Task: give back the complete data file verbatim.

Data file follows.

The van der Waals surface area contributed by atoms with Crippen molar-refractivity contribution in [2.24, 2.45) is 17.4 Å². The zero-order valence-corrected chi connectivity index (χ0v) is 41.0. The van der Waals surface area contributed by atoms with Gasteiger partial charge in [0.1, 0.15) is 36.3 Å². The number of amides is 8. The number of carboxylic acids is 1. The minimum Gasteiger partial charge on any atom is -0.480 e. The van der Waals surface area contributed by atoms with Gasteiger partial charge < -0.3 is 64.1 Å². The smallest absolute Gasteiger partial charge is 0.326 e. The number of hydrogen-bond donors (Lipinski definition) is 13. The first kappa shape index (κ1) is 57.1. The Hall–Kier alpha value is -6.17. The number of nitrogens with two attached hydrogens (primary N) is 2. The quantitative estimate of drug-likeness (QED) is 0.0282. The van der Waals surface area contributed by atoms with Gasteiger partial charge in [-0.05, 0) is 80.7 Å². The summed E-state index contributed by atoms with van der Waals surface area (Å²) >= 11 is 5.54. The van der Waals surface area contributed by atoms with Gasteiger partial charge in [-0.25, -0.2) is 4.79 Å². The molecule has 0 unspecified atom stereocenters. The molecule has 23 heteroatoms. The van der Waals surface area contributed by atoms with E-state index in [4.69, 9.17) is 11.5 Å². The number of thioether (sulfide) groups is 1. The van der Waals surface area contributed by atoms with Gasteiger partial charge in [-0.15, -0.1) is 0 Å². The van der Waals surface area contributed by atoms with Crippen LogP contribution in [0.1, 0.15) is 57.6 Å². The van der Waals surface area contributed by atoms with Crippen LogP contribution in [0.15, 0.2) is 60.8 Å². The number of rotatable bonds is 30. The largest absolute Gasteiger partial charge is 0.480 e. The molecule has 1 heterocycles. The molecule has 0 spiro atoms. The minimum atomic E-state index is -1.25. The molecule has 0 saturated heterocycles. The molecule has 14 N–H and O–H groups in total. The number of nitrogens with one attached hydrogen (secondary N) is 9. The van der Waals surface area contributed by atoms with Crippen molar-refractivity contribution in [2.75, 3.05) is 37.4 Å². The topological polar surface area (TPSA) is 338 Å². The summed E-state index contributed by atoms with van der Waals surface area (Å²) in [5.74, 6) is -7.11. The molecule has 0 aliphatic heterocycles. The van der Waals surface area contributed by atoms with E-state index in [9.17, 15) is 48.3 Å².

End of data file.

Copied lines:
The van der Waals surface area contributed by atoms with Crippen molar-refractivity contribution in [2.24, 2.45) is 17.4 Å². The zero-order valence-corrected chi connectivity index (χ0v) is 41.0. The van der Waals surface area contributed by atoms with Gasteiger partial charge in [0.1, 0.15) is 36.3 Å². The number of amides is 8. The number of carboxylic acids is 1. The minimum Gasteiger partial charge on any atom is -0.480 e. The van der Waals surface area contributed by atoms with Gasteiger partial charge < -0.3 is 64.1 Å². The smallest absolute Gasteiger partial charge is 0.326 e. The number of hydrogen-bond donors (Lipinski definition) is 13. The first kappa shape index (κ1) is 57.1. The Hall–Kier alpha value is -6.17. The number of nitrogens with two attached hydrogens (primary N) is 2. The quantitative estimate of drug-likeness (QED) is 0.0282. The van der Waals surface area contributed by atoms with Gasteiger partial charge in [-0.05, 0) is 80.7 Å². The summed E-state index contributed by atoms with van der Waals surface area (Å²) >= 11 is 5.54. The van der Waals surface area contributed by atoms with Gasteiger partial charge in [-0.25, -0.2) is 4.79 Å². The molecule has 0 unspecified atom stereocenters. The molecule has 23 heteroatoms. The van der Waals surface area contributed by atoms with E-state index in [4.69, 9.17) is 11.5 Å². The number of thioether (sulfide) groups is 1. The van der Waals surface area contributed by atoms with Gasteiger partial charge in [-0.15, -0.1) is 0 Å². The van der Waals surface area contributed by atoms with Crippen LogP contribution in [0.1, 0.15) is 57.6 Å². The van der Waals surface area contributed by atoms with Crippen LogP contribution in [0.15, 0.2) is 60.8 Å². The number of rotatable bonds is 30. The largest absolute Gasteiger partial charge is 0.480 e. The molecule has 1 heterocycles. The molecule has 0 spiro atoms. The minimum atomic E-state index is -1.25. The molecule has 0 saturated heterocycles. The molecule has 14 N–H and O–H groups in total. The number of nitrogens with one attached hydrogen (secondary N) is 9. The van der Waals surface area contributed by atoms with Crippen molar-refractivity contribution in [2.75, 3.05) is 37.4 Å². The topological polar surface area (TPSA) is 338 Å². The summed E-state index contributed by atoms with van der Waals surface area (Å²) in [5.74, 6) is -7.11. The molecule has 0 aliphatic heterocycles. The van der Waals surface area contributed by atoms with E-state index in [9.17, 15) is 48.3 Å².